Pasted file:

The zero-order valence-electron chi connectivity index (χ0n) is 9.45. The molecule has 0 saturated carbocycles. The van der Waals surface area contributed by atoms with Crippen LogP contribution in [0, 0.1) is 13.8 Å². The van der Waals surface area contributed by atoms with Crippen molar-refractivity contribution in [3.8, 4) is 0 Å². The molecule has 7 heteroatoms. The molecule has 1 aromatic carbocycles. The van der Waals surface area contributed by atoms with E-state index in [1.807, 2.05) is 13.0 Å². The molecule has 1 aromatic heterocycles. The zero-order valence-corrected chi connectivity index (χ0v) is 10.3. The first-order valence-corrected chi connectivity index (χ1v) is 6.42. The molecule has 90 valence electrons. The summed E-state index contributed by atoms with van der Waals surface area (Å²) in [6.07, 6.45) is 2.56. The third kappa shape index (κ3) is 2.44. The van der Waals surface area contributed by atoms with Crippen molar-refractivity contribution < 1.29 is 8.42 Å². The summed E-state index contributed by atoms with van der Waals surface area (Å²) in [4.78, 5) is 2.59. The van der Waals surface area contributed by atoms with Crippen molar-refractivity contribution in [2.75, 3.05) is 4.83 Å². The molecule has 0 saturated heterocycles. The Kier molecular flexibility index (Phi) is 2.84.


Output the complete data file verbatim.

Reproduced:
The zero-order valence-electron chi connectivity index (χ0n) is 9.45. The molecule has 0 saturated carbocycles. The van der Waals surface area contributed by atoms with Crippen LogP contribution in [0, 0.1) is 13.8 Å². The van der Waals surface area contributed by atoms with Crippen molar-refractivity contribution in [3.8, 4) is 0 Å². The molecule has 7 heteroatoms. The molecule has 1 aromatic carbocycles. The van der Waals surface area contributed by atoms with E-state index in [1.807, 2.05) is 13.0 Å². The molecule has 1 aromatic heterocycles. The zero-order valence-corrected chi connectivity index (χ0v) is 10.3. The first-order valence-corrected chi connectivity index (χ1v) is 6.42. The molecule has 90 valence electrons. The summed E-state index contributed by atoms with van der Waals surface area (Å²) in [6.07, 6.45) is 2.56. The third kappa shape index (κ3) is 2.44. The van der Waals surface area contributed by atoms with Crippen molar-refractivity contribution < 1.29 is 8.42 Å². The summed E-state index contributed by atoms with van der Waals surface area (Å²) in [4.78, 5) is 2.59. The van der Waals surface area contributed by atoms with Crippen molar-refractivity contribution in [2.75, 3.05) is 4.83 Å². The molecule has 0 saturated heterocycles. The Kier molecular flexibility index (Phi) is 2.84.